Let me be clear from the start, the Super Antenna MP1 is a good antenna. I have one myself that I use for operating portable. The main reason I chose it was because of the extremely compact size when disassembled. You see, I tend to go out on my bicycle, and while taking a fiberglass “squid pole” is possible, it’s a bit of a pain having a chunky pole strapped to the crossbar. With a few cheap mods, we can improve it from being a good antenna into a great antenna!
The Super Antenna packs down to a maximum length of around 12 inches, so it’s ideal for stuffing into a backpack. However, this short length comes at the cost of antenna efficiency. The original whip is only 44 inches long when fully extended, so even on the higher bands, you’re relying on the loading coil to make up the difference, and when you’re operating QRP, that drop in efficiency is eating an awful lot of your already limited power.
MFJ make a product they call the MFJ-1979, which is a 16.9ft (5.2m) stainless steel telescopic whip. This is a drop-in replacement for the standard SA whip, however, this thing costs around £100 in the UK (around $80 in the US) and that is just way too expensive for what it is. Fear not, there is a Chinese equivalent for only a quarter of the price! The BD7IBI stainless steel whip can be found for around £20 ($25).
But… there is a small caveat. This version has a 10mm thread instead of the standard 3/8-24 thread we’re used to seeing on mobile whips. I had trouble trying to find adaptors for a reasonable price, so I had a friend make me one by welding 2 x M10 nuts onto the head of a 3/8-24 bolt. This certainly isn’t pretty, but gets the job done.
More recently, nicely machined aluminium adaptors have become available. They’re sold in packs of 2, which is a good idea as you’re bound to lose one at some point (or perhaps you might want to create a dipole or delta loop out of 2 of these whips).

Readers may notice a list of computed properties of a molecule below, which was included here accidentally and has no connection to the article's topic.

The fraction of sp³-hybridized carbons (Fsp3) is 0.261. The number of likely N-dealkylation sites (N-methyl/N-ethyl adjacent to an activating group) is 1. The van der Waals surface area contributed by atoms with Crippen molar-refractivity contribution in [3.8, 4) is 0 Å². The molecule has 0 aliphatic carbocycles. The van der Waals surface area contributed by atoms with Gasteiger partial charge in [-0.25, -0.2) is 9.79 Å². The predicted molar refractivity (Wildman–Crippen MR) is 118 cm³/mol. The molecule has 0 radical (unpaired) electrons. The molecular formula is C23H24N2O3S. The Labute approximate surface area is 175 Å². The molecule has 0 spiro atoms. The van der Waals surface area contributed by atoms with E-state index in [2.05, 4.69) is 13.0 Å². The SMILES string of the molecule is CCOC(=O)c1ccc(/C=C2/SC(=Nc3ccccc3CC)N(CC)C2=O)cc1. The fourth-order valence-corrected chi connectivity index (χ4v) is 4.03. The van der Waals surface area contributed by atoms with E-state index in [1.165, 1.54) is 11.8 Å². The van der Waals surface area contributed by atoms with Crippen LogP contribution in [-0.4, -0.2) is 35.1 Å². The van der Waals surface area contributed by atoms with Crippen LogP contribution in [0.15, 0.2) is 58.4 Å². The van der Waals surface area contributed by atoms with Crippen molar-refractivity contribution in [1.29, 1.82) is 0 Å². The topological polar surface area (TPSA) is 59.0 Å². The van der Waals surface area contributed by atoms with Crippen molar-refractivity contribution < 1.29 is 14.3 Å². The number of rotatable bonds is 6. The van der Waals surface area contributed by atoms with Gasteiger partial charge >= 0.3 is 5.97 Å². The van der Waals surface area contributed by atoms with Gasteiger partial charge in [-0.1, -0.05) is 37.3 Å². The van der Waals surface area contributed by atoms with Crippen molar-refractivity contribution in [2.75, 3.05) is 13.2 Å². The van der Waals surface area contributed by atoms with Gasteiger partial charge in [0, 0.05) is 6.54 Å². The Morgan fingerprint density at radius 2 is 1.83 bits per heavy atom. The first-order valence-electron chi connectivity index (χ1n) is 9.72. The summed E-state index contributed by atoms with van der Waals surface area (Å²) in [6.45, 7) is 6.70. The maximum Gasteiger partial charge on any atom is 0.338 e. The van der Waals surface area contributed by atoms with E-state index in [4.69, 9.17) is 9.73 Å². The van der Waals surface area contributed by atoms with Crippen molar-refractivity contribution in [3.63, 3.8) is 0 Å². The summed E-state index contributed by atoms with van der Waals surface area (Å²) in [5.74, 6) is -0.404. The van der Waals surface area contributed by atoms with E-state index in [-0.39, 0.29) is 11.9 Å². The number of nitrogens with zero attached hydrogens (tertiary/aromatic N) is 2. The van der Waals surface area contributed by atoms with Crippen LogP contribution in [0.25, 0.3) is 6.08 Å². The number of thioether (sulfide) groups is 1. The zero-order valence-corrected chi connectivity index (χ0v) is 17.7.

By increasing the size of the whip, not only do you dramatically increase efficiency, you also get an added bonus – 80m band coverage without the addon 80m coil, and 160m band coverage with the 80m coil. As you might expect, changing the length of the whip will throw out the tuning measurements from the FG1 frequency guide, so you will need to do a little trial and error, or use an antenna analyser to set the correct length of the whip and/or position of the loading coil.
Thanks to the great work of Rudy N6LF, we know that radials play a huge part in the efficiency of a quarter wave vertical. Through extensive testing, he discovered that when you only have limited space or wire to play with, running 8 x smaller radials will give you better results than 4 x long radials. This is due to most of the current being close to the antenna, and when the radials are directly on the ground, they get wildly detuned, so length isn’t critical either.
I have previously made up a series of splitters out of spade connectors and speaker wire to create “quick connectors” for attaching radials. I made a network of radials out of 20AWG silicone wire, primarily because the silicone wire doesn’t tend to tangle itself into a birds nest quite so easily, especially if you properly “hank” the radials up after use.
This was before I discovered the network disk intended for the JPC-12 antenna. Using one of these means you can keep all the radials attached to the disk, and only have one short lead to connect to the Super Antenna tripod. It comes with all the bolts, washers, and wingnuts you need to attach your wire.
This considerably speeds up setup/teardown, but I was still getting fed up with how long it took to wind up the radials after a session, so I wanted to take this idea further. Enter the tool every ham repurposes into an antenna at some point – the humble retractable tape measure! You can usually pick these up cheaply at your local pound shop (dollar store for our US friends) as the quality isn’t really important. 8 of these attached to the network disk mean you can deploy an excellent ground plane in a matter of seconds, and packing them away becomes equally fast.
I drilled through one of the rivets for extra strength. Take your time, securely clamp/grip the tape and gradually go up in drill bit size as the bit has a tendency to bite and twist the end of the tape.
With a few simple parts we’ve increased efficiency, gained 1 or 2 extra bands, and made setup and teardown much quicker and easier. Do be aware that all of these mods will increase the overall weight of the antenna, something to bear in mind if you’re hiking or biking like me.